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Ownership is a Verb

The standard definition of ownership is

own·er·ship    /ˈōnərˌSHip/


  1. the act, state, or right of possessing something.

Ownership is a Verb

Types of Ownership

In the business world, there are two types of ownership.

I’m not talking about types of corporation formations and the actual ownership, as described in the definition of ownership above.  In business, you have 1) the ownership of the business and 2.) the ownership of the processes.

First, ownership of the business is the financial arrangement whereby someone literally has financial ownership of the business rights.  This is the traditional business owner who is financially liable to pay business expenses such as salaries and leases, and because of that liability, has the right to all profits from the business.

The second ownership is ownership of the processes.  This ownership is for laborers of the business who have been tasked with the responsibility of certain parts of the business.  For example, an employee may be tasked with the responsibility of operating a hamburger franchise. This employee “owns” the responsibility of making that franchise successful.

A second example is a group of employees given the responsibility of producing software to solve a specific problem that a business could then market to a wider clientele.   This group is the owner of the process to produce the software.  They are responsible for its successful completion.

The two different types of owners have many similarities.  They both own something that is theirs.  One owns a financial interest in a business; the second owns an interest in a successful process.

Both have financial interests.  The first is the success of the business results in a financial reward.  The second is the success of the process results in continued employment and potential financial rewards through participating in a growing business and receiving the bonuses and accolades associated.

The Problem

The problem with both typed of ownership is the same.

They become nouns.

The owners become inactive.  The business owner sits back and waits for business to come in and profits to fill up their bank account, all the while the employees do the work.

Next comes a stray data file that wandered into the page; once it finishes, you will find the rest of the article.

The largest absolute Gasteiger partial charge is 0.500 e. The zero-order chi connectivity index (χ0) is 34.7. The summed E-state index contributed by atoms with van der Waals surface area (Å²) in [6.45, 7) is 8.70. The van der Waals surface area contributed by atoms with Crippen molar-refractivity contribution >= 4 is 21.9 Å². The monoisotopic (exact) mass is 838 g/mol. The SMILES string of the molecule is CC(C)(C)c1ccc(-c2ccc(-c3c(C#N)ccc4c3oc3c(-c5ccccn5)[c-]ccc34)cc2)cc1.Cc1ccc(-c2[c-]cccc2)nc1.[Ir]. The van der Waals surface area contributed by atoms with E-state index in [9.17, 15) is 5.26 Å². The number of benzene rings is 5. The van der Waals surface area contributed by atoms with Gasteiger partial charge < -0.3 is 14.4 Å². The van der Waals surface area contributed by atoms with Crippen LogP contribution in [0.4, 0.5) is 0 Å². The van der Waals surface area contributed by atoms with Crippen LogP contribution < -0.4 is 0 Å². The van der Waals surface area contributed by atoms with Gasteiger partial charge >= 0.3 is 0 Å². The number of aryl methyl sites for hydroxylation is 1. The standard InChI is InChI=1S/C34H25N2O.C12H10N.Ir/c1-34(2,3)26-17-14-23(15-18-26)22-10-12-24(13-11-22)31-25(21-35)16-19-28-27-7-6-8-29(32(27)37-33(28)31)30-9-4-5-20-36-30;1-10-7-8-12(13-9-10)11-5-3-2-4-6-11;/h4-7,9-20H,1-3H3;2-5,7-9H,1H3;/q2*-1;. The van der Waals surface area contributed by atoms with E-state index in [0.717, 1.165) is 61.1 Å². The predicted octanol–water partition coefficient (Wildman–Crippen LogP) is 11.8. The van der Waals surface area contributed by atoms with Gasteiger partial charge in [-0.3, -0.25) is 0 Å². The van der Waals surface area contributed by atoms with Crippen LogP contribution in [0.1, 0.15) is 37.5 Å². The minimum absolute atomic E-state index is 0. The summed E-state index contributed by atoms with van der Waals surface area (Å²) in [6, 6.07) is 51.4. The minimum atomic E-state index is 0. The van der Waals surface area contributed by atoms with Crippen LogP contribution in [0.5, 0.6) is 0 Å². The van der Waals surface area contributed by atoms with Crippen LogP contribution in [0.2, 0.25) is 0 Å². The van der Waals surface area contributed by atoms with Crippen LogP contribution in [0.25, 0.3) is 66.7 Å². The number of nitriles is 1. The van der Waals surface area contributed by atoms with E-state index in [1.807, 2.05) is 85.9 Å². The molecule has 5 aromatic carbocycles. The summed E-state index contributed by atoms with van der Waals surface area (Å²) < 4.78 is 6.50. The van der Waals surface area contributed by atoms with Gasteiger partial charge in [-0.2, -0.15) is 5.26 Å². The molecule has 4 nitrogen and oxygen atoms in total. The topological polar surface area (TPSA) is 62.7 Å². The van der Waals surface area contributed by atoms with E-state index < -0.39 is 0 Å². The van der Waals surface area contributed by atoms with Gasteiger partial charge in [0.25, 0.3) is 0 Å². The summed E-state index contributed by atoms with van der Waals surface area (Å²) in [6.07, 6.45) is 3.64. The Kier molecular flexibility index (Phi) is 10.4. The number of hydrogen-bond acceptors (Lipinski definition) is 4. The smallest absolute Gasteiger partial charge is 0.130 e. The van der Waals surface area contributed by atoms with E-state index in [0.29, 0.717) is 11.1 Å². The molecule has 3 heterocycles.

The process owner also becomes inactive.  They treat their responsibility as just a job for a paycheck.  They wait for others to do the work, are ready to blame someone else for any failure, and invest as little effort into the success as possible.

Ownership is a Verb

Both owners fall into the trap of believing the standard definition of ownership.  For success, however, we need to see ownership as a verb, as something that requires actions, decisions, and motivation.

Ownership is not given; it is earned, and must continually be earned.

Encouraging Ownership

Here are several ideas on how to teach and promote ownership.

  1. Use deserving titles. The label of ownership needs to be changed to something that is more descriptive and desirable. Both business owners and process owners need labels that are descriptive of their responsibility and convey their inherent clout in the organization.
  2. Measure what matters to customers. Everything needs to be measured relative to how all actions affect the customers.
  3. Establish collaborative relationships. Leadership starts at the top, and all owners need to know that all executive offices above them are providing their full support. And are willing to partner with each owner to make them successful.
  4. Promote Learning. All owners need to know that continued learning is key to their success.

The Bible

God’s Word is all about action.  John 13:17 says.

“Now that you know these things, you will be blessed if you do them.”

2 Chronicles 31:21 also says.

“And every work that he undertook in the service of the house of God and in accordance with the law and the commandments, seeking his God, he did with all his heart, and prospered.”

God did not provide his promises so we could sit back and reap the rewards.  We are to act on what he has commanded.

Ownership is the same.  Regardless if you are a business owner or given ownership of a process, ownership requires your action to be successful.